Film Terms


Film Terms Glossary - Index
(alphabetical and illustrated)
Introduction | A1 | A2-B1 | B2 | B3-C1 | C2 | C3 | C4-D1 | D2-E1 | F1 | F2-I1
I2-L1 | L2-M1 | M2-O1 | O2-P1 | P2-S1 | S2 | S3 | S4 | S5-T1 | T2-Z

Film Terms Glossary
Cinematic Terms
Definition and Explanation
Example (if applicable)
Steadicam (shot)
a hand-held camera technique using a stabilizing Steadicam (introduced in the late 70s), developed by inventor Garrett Brown, with a special, mechanical harness that allows the camera operator to take relatively smooth and steady shots, though hand-held, while moving along with the action; the resulting images are comparable to normal tracking shots on a wheeled dolly

Examples: earliest use in Bound for Glory (1976), some uses also in Rocky (1976), in the lengthy tracking shots down the corridors of the Overlook Hotel in Kubrick's The Shining (1980), and in Return of the Jedi (1983); also the over 5-minute uncut Steadicam shot along the beach at Dunkirk in Atonement (2007)

stealing a scene
(or scene-stealing)
usually refers to a supporting actor/actress attracting attention from the lead actor or actress to whom the center of interest legitimately belongs; see also 'tour de force' performance  
the act of portraying a particular character (or group) with a formulaic, conforming, exaggerated, and oversimplified representation, usually offensive and distorted Example: in Breakfast at Tiffany's (1961), the portrayal of Audrey Hepburn's upstairs neighbor, Mr. Yunioshi (Mickey Rooney) in an exaggerated way: with buck-teeth, a pronounced accent, and comic ineptness - all conveying a degrading and stereotypical view of Japanese or Asian men; this scene was also replayed in Dragon: The Bruce Lee Story (1992)
refers to a single, static image, either (1) a frame still (possibly enlarged) from a finished film, (2) a production still taken from an unfinished film, or (3) a publicity shot (of an actor or scene); aka photogram.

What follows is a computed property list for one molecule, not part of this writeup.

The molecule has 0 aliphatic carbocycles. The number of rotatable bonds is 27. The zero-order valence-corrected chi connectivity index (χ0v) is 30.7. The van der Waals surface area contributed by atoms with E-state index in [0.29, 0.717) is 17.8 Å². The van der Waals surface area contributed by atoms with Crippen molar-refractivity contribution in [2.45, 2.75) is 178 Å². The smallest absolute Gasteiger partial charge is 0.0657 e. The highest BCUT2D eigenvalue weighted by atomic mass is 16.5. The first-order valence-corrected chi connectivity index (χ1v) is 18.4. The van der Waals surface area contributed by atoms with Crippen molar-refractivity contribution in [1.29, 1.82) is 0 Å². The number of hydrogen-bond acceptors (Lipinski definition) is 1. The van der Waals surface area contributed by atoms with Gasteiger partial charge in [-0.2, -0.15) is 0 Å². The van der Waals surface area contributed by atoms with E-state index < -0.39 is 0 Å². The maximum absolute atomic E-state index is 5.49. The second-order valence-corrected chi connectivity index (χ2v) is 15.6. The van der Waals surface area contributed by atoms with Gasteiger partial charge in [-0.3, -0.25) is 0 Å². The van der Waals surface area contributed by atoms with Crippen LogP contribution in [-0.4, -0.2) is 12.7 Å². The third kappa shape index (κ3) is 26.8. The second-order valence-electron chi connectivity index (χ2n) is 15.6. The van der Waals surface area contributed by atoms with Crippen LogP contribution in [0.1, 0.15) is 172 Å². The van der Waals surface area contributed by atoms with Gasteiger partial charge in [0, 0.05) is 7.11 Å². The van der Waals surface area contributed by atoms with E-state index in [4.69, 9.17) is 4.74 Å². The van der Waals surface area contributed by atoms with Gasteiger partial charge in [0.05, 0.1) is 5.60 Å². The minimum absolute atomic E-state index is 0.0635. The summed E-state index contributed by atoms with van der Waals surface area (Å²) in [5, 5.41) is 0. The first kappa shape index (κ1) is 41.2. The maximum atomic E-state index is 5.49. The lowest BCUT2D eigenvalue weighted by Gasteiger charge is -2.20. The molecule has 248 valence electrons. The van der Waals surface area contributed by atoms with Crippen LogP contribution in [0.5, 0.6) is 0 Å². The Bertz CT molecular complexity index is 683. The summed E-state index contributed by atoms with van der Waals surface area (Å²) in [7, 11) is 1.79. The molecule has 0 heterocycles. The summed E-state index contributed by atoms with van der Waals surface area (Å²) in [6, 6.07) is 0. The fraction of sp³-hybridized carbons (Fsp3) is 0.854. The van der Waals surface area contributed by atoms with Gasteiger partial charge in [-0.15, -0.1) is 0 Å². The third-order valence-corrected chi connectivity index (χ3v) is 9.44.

Example: a publicity still of the major cast members of The Wizard of Oz (1939) and

a still taken from To Kill a Mockingbird (1962)
a surprising, last-minute bit of dialogue (or footage) that appears after the end (or closing) credits Example: title character Ferris (Matthew Broderick) breaks the fourth wall and tells the audience: "You're still here? It's over! Go home. Go!" in Ferris Bueller's Day Off (1986); or the end of The Muppet Movie (1979) when Animal yells at the audience: "Go home! Go home! Bye-Bye."
stock character
a minor character whose actions are completely predictable, stereotypical, or standard for his/her job or profession; similarly, a stock situation is a basic, recognizable plot situation (e.g., a lover hiding in the closet, twins mistaken for each other, etc.). Examples: the wily servant, the braggart soldier, the innocent virgin, a drunken husband, etc.
stock footage
(or stock/library shot)
previously-shot footage or film of common elements or scenes, such as canyons or deserts in the American West, or travelogue shots (e.g., skylines, airplane takeoffs/landings, famous places, etc.) that are kept in a film archive or library and used to fill in portions of a movie in different film productions, thereby saving the time of reshooting similar scenes over and over; a stock shot refers to an unimaginative or commonplace shot that looks like it could be stock footage Example: The DC-3 flying over the Himalayas when Indy leaves Nepal in Raiders of the Lost Ark (1981) was lifted from Lost Horizon (1973); many films use historical footage of the bombing of Pearl Harbor, street scenes in NYC, or destruction sequences